The Peritoneum pp 171-208 | Cite as

Peritoneal Macrophages

  • Gere S. diZerega
  • Kathleen E. Rodgers

Abstract

Cells composing the mononuclear phagocyte system share a similar morphology, bone marrow origin, and avid phagocytic capacity. Cells currently assigned to the mononuclear phagocyte system are listed in Table 6.1 and include precursor cells in the bone marrow, and monocytes and macrophages present in the tissues and body cavities under normal conditions, inflammation, and postsurgical repair.

Keywords

Migration Pyran Indomethacin Fibrinogen Lysozyme 

Preview

Unable to display preview. Download preview PDF.

Unable to display preview. Download preview PDF.

References

  1. Abe H, Rodgers KE, Ellefson D, diZerega GS. (1989). Kinetics of interleukin-1 secretion by murine macrophages recovered from the peritoneal cavity after surgery. J Surg Res. 47: 178–182.PubMedCrossRefGoogle Scholar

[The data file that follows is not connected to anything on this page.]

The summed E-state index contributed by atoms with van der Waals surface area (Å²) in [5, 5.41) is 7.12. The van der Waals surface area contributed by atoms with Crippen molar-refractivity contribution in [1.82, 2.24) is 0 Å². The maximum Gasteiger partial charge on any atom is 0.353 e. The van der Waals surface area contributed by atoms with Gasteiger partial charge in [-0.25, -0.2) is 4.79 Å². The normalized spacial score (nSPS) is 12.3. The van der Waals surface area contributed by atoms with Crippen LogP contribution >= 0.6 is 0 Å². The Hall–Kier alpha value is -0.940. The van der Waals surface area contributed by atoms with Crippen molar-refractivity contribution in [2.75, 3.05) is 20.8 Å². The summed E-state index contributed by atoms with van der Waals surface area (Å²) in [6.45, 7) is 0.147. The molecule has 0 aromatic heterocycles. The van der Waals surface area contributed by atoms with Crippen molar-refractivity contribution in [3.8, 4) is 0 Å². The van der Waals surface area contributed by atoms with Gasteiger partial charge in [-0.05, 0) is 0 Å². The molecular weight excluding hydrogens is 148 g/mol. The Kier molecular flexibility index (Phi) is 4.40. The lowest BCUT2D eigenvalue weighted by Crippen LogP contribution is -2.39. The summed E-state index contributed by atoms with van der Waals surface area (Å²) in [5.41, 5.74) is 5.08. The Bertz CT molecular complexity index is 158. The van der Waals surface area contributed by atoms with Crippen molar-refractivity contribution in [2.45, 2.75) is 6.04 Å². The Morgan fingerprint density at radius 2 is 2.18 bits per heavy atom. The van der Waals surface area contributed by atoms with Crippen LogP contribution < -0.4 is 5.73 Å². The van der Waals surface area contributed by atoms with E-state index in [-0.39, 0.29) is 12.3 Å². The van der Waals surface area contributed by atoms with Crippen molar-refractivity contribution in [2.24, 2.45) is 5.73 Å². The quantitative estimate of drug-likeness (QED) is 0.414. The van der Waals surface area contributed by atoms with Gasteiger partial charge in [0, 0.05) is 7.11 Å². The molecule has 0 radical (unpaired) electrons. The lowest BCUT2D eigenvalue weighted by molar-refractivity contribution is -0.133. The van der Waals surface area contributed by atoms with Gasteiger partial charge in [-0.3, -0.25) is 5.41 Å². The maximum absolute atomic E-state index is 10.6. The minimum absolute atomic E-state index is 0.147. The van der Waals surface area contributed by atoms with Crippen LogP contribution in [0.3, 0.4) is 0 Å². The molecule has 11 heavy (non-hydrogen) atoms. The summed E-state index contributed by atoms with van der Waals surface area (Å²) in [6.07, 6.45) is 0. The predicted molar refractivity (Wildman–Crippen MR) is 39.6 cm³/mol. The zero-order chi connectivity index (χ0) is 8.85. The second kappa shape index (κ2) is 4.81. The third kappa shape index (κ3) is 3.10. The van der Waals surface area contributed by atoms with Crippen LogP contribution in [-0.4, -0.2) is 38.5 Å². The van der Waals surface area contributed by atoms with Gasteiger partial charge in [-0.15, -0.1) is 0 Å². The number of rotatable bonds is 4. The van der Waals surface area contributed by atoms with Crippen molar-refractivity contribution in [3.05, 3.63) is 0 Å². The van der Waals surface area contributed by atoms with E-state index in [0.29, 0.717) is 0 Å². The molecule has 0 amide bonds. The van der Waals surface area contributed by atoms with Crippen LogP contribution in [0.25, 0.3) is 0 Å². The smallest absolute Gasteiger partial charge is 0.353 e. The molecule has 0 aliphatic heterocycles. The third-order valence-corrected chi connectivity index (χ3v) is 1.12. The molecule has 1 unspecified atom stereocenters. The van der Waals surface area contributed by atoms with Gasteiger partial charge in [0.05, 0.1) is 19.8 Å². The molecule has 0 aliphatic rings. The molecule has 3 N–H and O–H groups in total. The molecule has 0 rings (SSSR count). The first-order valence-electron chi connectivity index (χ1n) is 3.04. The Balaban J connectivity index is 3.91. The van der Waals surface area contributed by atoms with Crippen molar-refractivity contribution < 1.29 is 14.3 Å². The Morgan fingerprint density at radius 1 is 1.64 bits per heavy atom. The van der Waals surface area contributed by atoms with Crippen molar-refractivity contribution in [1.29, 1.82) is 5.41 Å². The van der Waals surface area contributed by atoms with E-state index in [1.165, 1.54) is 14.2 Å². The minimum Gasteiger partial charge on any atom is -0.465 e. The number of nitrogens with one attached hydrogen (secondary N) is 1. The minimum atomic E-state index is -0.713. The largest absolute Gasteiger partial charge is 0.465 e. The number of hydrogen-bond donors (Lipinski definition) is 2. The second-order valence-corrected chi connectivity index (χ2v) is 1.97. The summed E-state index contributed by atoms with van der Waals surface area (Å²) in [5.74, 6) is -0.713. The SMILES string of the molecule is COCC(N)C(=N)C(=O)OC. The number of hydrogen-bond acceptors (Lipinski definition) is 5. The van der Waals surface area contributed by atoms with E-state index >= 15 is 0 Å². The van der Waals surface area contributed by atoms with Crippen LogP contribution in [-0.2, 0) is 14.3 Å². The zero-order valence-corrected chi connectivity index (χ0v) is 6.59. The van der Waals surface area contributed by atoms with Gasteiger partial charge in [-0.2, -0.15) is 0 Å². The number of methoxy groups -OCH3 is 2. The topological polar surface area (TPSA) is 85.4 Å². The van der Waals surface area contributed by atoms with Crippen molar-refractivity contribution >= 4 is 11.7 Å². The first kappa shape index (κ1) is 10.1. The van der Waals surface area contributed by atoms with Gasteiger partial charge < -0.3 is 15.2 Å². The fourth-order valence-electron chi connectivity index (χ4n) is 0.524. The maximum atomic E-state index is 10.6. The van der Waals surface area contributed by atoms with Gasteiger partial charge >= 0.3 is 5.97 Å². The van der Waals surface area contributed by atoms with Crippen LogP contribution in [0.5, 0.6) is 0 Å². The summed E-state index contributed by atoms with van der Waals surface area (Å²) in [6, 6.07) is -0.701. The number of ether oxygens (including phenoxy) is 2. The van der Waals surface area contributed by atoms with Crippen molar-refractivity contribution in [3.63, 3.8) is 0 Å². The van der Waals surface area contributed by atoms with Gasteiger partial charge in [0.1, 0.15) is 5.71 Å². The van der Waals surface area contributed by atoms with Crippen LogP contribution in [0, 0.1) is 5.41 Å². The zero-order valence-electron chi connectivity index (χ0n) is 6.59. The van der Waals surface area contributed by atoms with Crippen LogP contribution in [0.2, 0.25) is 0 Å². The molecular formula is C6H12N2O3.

2. Abe H, Rodgers KE, Campeau D, Girgis W, Ellefson DD, diZerega GS. (1990). The effect of intraperitoneal administration of sodium tolmetin-hyaluronic acid on the postsurgical cell infiltration in vivo. J Surg Res. 49: 322–327.PubMedCrossRefGoogle Scholar
  3. Abe H, Rodgers KE, Ellefson D, diZerega GS. (1991). Kinetics of interleukin-1 and tumor necrosis factor secretion by rabbit macrophages recovered from the peritoneal cavity after surgery. J Invest Surg. 4: 141–151.PubMedCrossRefGoogle Scholar
  4. Adams DO, Johnson WJ, Marino PJ. (1982). Mechanisms of target recognition and destruction in macrophage mediated tumor cytotoxicity. Fed Proc 41:134.Google Scholar
  5. Adams DO. (1983). The biology of the granuloma. In: Ioachim H, ed. Pathology of Granulomas. New York: Raven Press; 1–20.Google Scholar
  6. Adams DO, Nathan CF. (1983). Molecular mechanisms in tumor-cell killing by activated macrophages. Immunol Today. 4: 166–170.CrossRefGoogle Scholar
  7. Adams DO, Hall T, Steplewski Z, Koprowski H. (1984). Tumor undergoing rejection induced by monoclonal antibodies of the IgG2α isotype contain increased numbers of macrophages activated for a distinctive form of antibody-dependent cytolysis. Proc Natl Acad Sci USA. 81: 3506–3510.PubMedCrossRefGoogle Scholar